Way back in the 90s Belle & Sebastian became a much loved band in the world of indie rock. Besides excellent albums such as If You Are Feeling Sinister and The Boy With The Arab Strap, the band released several coveted EPs. In late 2017 and 2018 B&S released three EPs one month apart which were then collected on one disc entitled How To Solve Our Human Problems. This idea recalls the 1997 boxset of three early EPs albeit in different packaging.
The 90s version of the band was known for Stuart Murdoch’s melancholy lyrics about awkward relationships and witty asides but over the years they have blossomed into an excellent band who easily move from ballads and folk-rock to 70s blue eyed funk. “Sweet Dew Lee” is an upbeat opener with a pleasant guitar melody whereas “We Were Beautiful” recalls darker electronics of “Electric Renaissance” from debut album, Tigermilk. “I’ll Be Your Pilot” showcases a beautiful chorus while that EP’s closer “A Plague On All Other Boys” was written after meeting teenage contest winner from the Write About Love era in his hometown of Omaha, Nebraska. The next EP starts with “Poor Boy” which is all steering wheel tapping funkiness. Album closer “Best Friend” features Carla J Easton and sounds like a more mature take on classic “Lazy Line Painter Jane”.
“Best Friend” aside, female vocals have always been a one of the best things about Belle & Sebastian – from Isobel Campbell in the early years to Sarah Martin from the early 2000s onward. Here the Martin lead tracks are mostly forgettable. “Everything Is Now” appears twice – once as an instrumental and the second time around with lyrics, neither register while the abrasive “Cornflakes” is mostly dreadful. At fifteen songs, How To Solve Our Human Problems has lots to like but little to love. Somewhere within there is a killer 10 track album.
On various message boards, one constant thread is the struggle to follow new music while keeping up with ever growing physical and digital collections. It’s easier to keep up with a sliver of a niche than try to be everywhere but what fun is that? Meghan Remy’s cleverly named U.S Girls project is one of those that passed us by when she signed to 4AD in 2015 after 4 studio albums. The Illinois born, Toronto based artist’s second release on that prestige label caught our ear after hearing the excellent Citizen Kane inspired single “Rosebud” and In A Poem Unlimited started getting rave reviews.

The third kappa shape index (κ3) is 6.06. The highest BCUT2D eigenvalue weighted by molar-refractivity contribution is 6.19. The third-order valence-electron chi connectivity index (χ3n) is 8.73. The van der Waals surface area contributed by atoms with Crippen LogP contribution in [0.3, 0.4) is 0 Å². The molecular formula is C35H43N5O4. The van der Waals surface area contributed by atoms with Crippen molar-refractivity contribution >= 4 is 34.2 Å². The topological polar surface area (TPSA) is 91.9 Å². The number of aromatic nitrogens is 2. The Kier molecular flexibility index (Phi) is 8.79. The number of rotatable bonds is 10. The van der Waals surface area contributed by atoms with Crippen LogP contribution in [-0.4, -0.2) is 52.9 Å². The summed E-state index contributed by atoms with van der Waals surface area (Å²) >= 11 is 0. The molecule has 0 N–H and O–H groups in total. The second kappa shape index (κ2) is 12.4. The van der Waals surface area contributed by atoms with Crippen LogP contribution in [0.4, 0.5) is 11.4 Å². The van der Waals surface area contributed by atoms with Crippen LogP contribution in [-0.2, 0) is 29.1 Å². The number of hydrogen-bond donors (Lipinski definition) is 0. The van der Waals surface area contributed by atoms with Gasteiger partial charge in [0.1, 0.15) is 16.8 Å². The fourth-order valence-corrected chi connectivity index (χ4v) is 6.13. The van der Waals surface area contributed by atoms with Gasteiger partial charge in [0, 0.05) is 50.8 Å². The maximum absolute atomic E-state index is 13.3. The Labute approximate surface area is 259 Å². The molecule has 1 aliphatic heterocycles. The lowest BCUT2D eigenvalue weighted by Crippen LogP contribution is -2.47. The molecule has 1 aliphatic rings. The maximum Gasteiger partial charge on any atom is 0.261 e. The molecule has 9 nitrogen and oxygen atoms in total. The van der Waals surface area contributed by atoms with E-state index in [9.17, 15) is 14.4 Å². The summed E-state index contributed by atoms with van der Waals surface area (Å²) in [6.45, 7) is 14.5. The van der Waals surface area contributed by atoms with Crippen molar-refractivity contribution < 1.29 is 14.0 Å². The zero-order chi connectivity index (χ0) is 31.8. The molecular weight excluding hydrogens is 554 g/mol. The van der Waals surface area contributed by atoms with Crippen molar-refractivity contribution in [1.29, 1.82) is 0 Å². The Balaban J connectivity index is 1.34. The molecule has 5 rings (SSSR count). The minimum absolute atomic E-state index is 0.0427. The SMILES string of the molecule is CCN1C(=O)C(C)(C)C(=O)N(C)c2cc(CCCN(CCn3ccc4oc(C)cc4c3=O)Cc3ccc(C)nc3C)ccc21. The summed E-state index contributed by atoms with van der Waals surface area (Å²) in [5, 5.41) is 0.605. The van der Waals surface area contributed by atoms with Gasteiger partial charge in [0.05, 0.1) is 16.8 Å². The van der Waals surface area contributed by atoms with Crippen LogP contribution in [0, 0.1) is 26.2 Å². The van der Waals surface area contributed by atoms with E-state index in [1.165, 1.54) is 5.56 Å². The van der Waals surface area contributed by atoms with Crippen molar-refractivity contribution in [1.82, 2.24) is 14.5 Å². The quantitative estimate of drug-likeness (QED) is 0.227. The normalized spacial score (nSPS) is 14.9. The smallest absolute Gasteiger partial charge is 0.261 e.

Third track on the album, “M.A.H” (Mad As Hell) is a mix of 70s Blondie disco with Gwen Stefani vocals. A closer listen to the lyrics reveal a critical look at Barack Obama’s presidency. In this time of the left railing against Trump, it’s a curious throw back look to the Democratic hero. The aforementioned “Rosebud” is laid back R&B dance music with electronic strings striking throughout. “Incidental Boogie” is a vicious track about an abusive relationship set to distorted guitar over a terrific groove. “Poem” maybe the catchiest techno dance track about capitalism to come out this year.
The music that Remy creates on In A Poem Unlimited is extraordinary and the lyrics are uncompromising. “Pearly Gates” describes seducing St Peter “I opened my gates wide and St Peter came inside” and wonders how heaven can be safe if it’s run by men…? “Rage of Plastics” is about becoming infertile while working in a manufacturing plant. The pop sheen throughout gives a door to the political lyrics and while these will be anthems to some, it will make a hard listen for others.